We are testing children between the ages of 7 and 12, either those who have diagnoses of either dyslexia or coordination disorder and also typically developing children, who may not have literacy or coordination difficulties.
The study uses both pencil and paper and neuroimaging techniques to look at the mechanisms involved in dyslexia and DCD. All of the measures are completely non-invasive and participants can complete some or all of the measures involved in the study. We are particularly interested in obtaining measures of processing speed, and are using a method called auditory gap detection to assess this in two different ways.
The first method uses a computer where children complete a game with hiccupping snakes. The 'hiccup' is a very brief silent gap in an ongoing sound which the child is asked to detect. The computer adjusts the length of the 'gap' until it is just noticeable.
The second method uses a brain imaging technique called Magnetoencephalography (MEG). MEG is a completely non-invasive technique that we use to determine the brain's sensitivity to gaps in auditory stimuli. To visualize where in the brain the detection of the gaps is occurring we also ask children to complete a Magnetic Resonance Imaging scan. This takes about 10 minutes and can be completed while the child watches a video of their choice.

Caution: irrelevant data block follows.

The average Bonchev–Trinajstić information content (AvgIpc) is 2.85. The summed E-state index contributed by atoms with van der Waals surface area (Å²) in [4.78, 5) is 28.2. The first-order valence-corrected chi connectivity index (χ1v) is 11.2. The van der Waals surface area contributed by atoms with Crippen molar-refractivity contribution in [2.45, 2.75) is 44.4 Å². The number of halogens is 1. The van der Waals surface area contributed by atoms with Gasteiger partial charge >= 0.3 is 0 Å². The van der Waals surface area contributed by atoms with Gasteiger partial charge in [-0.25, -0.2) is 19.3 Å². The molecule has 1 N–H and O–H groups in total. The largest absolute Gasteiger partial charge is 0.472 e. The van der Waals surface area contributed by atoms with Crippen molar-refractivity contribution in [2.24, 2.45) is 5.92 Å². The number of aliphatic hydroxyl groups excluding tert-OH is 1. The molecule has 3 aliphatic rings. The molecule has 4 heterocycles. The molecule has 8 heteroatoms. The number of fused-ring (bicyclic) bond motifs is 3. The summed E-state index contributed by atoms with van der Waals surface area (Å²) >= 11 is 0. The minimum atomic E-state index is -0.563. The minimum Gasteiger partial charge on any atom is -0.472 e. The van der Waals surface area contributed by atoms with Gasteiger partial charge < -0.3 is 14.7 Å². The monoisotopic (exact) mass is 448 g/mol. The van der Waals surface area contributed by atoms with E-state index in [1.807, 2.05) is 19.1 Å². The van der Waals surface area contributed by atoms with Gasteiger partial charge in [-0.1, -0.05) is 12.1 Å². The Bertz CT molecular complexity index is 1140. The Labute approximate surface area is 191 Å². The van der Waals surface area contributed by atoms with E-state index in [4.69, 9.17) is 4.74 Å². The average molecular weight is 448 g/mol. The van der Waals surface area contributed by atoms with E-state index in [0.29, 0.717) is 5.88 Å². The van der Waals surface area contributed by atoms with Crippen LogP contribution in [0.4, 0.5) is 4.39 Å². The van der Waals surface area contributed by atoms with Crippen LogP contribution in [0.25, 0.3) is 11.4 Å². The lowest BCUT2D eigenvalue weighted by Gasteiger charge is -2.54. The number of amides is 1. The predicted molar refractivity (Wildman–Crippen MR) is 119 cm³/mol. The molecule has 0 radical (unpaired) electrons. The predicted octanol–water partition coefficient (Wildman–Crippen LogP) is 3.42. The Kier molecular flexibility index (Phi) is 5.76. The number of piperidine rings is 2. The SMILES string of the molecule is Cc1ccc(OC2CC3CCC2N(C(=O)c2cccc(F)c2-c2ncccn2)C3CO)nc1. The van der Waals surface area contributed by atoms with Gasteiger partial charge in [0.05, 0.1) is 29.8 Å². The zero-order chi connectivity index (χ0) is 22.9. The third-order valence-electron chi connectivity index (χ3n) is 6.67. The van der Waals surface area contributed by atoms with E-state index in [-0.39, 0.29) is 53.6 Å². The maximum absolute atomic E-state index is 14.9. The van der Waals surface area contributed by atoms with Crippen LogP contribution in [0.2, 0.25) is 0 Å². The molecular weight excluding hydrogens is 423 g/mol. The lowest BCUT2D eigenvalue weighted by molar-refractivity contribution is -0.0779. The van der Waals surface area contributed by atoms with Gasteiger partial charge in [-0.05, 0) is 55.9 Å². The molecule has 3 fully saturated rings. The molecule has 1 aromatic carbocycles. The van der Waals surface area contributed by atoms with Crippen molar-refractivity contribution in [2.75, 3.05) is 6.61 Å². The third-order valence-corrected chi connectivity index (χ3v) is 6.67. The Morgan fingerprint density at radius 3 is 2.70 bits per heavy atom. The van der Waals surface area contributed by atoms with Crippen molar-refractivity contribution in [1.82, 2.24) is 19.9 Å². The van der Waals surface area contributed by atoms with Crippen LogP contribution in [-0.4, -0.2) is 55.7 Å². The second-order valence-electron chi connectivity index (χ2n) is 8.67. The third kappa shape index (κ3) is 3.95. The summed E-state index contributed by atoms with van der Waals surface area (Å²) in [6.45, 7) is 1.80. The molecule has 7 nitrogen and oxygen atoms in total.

The MEG scan tells us what is happening in the brain. Putting this information together with the MRI pictures tells us where in the brain things are happening. This will help us to understand how the brain develops and help us look for some of the differences in brain development we think are associated with dyslexia and motor coordination difficulties.
Early results from the project >